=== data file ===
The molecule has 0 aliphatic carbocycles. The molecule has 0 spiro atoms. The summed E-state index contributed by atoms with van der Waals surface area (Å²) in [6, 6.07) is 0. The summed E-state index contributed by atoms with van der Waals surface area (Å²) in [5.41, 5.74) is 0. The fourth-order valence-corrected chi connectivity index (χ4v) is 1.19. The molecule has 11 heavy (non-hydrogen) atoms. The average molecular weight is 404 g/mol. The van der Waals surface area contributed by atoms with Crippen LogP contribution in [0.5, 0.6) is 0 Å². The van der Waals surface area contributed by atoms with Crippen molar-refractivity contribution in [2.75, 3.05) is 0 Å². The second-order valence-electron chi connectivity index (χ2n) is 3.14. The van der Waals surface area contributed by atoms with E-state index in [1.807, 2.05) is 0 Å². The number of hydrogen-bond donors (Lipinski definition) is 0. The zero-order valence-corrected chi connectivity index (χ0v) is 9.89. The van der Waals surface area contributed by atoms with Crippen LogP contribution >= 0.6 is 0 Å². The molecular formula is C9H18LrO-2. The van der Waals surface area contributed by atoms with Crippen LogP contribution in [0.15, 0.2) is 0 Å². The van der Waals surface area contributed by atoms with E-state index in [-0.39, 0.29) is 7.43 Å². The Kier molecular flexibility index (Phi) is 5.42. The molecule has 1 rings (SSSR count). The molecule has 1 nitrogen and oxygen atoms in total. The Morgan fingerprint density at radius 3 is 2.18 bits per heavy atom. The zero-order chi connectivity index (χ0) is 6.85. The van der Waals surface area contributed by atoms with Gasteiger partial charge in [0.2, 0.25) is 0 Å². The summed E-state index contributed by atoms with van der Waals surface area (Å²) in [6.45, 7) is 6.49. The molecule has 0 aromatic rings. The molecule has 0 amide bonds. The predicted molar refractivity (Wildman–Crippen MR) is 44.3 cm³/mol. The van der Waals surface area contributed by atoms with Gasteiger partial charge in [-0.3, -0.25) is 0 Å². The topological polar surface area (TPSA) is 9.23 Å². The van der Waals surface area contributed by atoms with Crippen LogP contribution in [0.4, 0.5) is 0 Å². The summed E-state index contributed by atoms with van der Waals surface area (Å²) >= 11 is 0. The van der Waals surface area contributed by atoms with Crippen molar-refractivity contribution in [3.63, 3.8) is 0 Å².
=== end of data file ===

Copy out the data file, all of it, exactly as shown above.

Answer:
The molecule has 0 aliphatic carbocycles. The molecule has 0 spiro atoms. The summed E-state index contributed by atoms with van der Waals surface area (Å²) in [6, 6.07) is 0. The summed E-state index contributed by atoms with van der Waals surface area (Å²) in [5.41, 5.74) is 0. The fourth-order valence-corrected chi connectivity index (χ4v) is 1.19. The molecule has 11 heavy (non-hydrogen) atoms. The average molecular weight is 404 g/mol. The van der Waals surface area contributed by atoms with Crippen LogP contribution in [0.5, 0.6) is 0 Å². The van der Waals surface area contributed by atoms with Crippen molar-refractivity contribution in [2.75, 3.05) is 0 Å². The second-order valence-electron chi connectivity index (χ2n) is 3.14. The van der Waals surface area contributed by atoms with E-state index in [1.807, 2.05) is 0 Å². The number of hydrogen-bond donors (Lipinski definition) is 0. The zero-order valence-corrected chi connectivity index (χ0v) is 9.89. The van der Waals surface area contributed by atoms with Crippen LogP contribution >= 0.6 is 0 Å². The molecular formula is C9H18LrO-2. The van der Waals surface area contributed by atoms with Crippen LogP contribution in [0.15, 0.2) is 0 Å². The van der Waals surface area contributed by atoms with E-state index in [-0.39, 0.29) is 7.43 Å². The Kier molecular flexibility index (Phi) is 5.42. The molecule has 1 rings (SSSR count). The molecule has 1 nitrogen and oxygen atoms in total. The Morgan fingerprint density at radius 3 is 2.18 bits per heavy atom. The zero-order chi connectivity index (χ0) is 6.85. The van der Waals surface area contributed by atoms with Gasteiger partial charge in [0.2, 0.25) is 0 Å². The summed E-state index contributed by atoms with van der Waals surface area (Å²) in [6.45, 7) is 6.49. The molecule has 0 aromatic rings. The molecule has 0 amide bonds. The predicted molar refractivity (Wildman–Crippen MR) is 44.3 cm³/mol. The van der Waals surface area contributed by atoms with Gasteiger partial charge in [-0.3, -0.25) is 0 Å². The topological polar surface area (TPSA) is 9.23 Å². The van der Waals surface area contributed by atoms with Crippen LogP contribution in [0.4, 0.5) is 0 Å². The summed E-state index contributed by atoms with van der Waals surface area (Å²) >= 11 is 0. The van der Waals surface area contributed by atoms with Crippen molar-refractivity contribution in [3.63, 3.8) is 0 Å².